Kerala, the land famed for its spices, is known for welcoming people and cultures from far off lands and co-existing with them in harmony. Prior to India's independence, during the time of the princely states, the people of Kerala showed keen interest in education. Library movements and English medium schools set the tone for drawing more people to undergo formal education. This in turn, contributed to economic and social advancements in the society. Girls never faced any discrimination in education and were equally encouraged like boys.


The State once had a thriving agrarian culture and there used to be a time when the whole lifestyle of the people was influenced by agrarian practices, produce and seasons. Families in Kerala were once known for its matriarchal system. There was also a period when families jointly shared spaces and resources. But nowadays, this practice is fast getting replaced by nuclear families, the reasons of which has mostly to do with social and economic conveniences.


The traditional dressing of Kerala is marked by dhothi or mundu and shirt for men. Mundu and neryathu with kasavu (golden brocade) worn over a blouse is the traditional wear for women belonging to the Hindu community. Women of Christian faith wear a blouse called chatta and a mundu marked by a fan like folding at the back. And the women belonging to the Muslim community, mostly in the central and northern parts of Kerala usually wear a long purdah. Nowadays sarees, salwar-kameez and salwar with churidhar have become quite popular dress options for women. Modern trends in dressing is also fastly catching up with people of all age groups and gender in Kerala.


When it comes to food habits, members of the Hindu community, on special occasions like birthdays and marriages prepare traditional vegetarian feast called sadhya, which is served on plantain. For the Muslim community, it is Malabar biriyani that is served during festival and special occasions, while those following the Christian faith celebrate their auspicious and special occasions with dishes like appam, chicken and beef dishes, wine and cakes. On normal days, Keralites have idli, appam and puttu for breakfast which is made from rice. And for lunch they prefer to have rice, fish and vegetarian side-dishes like aviyal, thoran, sambar and puliseri which is also quite popular.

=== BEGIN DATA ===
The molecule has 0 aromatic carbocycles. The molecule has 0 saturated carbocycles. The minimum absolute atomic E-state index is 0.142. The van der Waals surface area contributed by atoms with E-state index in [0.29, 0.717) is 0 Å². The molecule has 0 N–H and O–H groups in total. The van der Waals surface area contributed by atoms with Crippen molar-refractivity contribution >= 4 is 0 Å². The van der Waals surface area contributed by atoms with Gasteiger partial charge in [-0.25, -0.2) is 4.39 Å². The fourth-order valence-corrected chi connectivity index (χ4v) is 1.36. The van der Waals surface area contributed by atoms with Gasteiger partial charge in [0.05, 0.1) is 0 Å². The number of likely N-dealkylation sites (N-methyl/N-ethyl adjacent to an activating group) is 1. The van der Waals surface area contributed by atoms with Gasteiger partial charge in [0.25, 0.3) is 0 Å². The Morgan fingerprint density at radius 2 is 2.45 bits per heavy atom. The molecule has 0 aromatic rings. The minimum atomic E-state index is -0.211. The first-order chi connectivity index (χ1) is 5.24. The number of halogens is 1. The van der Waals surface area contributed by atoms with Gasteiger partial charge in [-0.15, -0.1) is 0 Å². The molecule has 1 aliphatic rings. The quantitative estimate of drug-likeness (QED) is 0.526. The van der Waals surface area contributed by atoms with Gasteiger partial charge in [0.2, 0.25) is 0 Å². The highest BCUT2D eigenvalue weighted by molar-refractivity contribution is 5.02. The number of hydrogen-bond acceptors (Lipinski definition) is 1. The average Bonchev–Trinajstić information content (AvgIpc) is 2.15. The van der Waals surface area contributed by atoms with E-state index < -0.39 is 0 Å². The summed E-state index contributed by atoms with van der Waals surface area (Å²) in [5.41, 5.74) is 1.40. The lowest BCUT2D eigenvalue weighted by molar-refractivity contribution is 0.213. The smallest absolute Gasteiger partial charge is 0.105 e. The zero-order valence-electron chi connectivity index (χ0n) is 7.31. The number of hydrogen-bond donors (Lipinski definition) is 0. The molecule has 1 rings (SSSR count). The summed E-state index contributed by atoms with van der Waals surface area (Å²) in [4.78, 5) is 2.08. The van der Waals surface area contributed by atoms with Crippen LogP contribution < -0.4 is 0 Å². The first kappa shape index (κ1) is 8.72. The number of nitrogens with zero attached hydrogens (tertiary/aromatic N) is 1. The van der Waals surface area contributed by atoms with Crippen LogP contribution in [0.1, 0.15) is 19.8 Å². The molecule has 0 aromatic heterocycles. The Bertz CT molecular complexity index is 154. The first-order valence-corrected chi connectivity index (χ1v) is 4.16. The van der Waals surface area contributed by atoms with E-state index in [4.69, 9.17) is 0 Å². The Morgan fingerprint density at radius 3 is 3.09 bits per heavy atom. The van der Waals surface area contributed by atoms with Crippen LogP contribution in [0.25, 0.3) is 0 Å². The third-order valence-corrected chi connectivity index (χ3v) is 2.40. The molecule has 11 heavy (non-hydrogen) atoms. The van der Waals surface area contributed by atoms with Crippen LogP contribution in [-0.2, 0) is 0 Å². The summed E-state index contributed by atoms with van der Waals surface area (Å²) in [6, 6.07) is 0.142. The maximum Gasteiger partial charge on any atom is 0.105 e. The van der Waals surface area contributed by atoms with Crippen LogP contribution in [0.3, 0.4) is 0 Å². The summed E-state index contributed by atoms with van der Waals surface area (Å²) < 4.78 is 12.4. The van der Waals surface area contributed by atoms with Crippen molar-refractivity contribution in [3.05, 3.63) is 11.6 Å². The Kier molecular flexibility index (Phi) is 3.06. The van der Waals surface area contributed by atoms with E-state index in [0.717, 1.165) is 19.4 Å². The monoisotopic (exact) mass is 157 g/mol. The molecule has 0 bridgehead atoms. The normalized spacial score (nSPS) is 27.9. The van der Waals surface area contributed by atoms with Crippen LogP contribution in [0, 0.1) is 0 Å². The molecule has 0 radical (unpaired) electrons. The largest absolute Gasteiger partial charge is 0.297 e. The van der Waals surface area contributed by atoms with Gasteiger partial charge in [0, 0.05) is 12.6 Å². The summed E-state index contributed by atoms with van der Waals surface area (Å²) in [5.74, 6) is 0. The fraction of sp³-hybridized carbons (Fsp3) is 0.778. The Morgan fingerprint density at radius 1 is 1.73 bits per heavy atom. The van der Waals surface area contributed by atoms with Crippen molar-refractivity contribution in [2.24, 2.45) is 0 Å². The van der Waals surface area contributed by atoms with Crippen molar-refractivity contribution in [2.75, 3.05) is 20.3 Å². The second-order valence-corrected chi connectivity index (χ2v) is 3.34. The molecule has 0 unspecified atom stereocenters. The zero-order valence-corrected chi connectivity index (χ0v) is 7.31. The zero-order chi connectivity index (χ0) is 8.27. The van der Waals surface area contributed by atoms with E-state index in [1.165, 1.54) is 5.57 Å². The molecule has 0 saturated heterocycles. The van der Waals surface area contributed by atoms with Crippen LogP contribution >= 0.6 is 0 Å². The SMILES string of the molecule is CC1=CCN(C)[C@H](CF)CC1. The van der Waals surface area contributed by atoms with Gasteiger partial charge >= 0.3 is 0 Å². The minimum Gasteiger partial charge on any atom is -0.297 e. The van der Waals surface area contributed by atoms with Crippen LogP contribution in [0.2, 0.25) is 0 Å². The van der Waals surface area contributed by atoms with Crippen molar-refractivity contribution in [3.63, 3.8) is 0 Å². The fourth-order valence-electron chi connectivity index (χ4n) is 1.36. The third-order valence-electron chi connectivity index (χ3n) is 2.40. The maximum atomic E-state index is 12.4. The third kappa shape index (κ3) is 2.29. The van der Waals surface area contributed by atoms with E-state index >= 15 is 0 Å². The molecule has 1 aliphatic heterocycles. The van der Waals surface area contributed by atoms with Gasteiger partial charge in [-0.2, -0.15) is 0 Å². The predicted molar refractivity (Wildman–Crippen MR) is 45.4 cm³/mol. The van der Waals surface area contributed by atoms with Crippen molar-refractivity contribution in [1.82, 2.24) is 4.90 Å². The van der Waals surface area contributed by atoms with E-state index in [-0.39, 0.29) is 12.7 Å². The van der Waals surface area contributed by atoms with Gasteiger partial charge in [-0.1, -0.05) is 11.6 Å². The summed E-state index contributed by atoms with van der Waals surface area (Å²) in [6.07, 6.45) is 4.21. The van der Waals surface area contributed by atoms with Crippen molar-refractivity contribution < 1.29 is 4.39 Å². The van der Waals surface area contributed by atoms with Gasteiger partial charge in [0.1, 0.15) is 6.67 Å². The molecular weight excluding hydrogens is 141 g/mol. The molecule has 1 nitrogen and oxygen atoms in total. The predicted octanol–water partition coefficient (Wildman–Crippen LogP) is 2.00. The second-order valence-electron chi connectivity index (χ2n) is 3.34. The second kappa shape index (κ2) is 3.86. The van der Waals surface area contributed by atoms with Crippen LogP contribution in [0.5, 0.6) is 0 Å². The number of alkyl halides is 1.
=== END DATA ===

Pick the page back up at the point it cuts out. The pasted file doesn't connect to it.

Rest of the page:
Celebrations in Kerala is marked by festivals and fairs. Its people, predominantly belonging to the Hindu, Christian and Muslims faiths, have co-existed through brotherhood and progressive thoughts. Being the case, festivals in Kerala are occasions for coming together of different religious faiths. Some of the age-old rituals and traditions of Kerala involve the presence and combined efforts of people from different religious faiths.   


Kerala is one of India's most progressive States in terms of social welfare and quality of life. It has one of India's highest literacy rates, highest life expectancy and lowest child mortality rates. The literacy rate of women is one of the highest in Asia. Over the years, the people of Kerala have migrated to different parts of the world in search of jobs, study purposes and they even have settled down in foreign lands with their families.


Enjoying a unique cosmopolitan view point, the people of Kerala, at all levels of society, have greater access to services and opportunities as well as a greater say in their governance.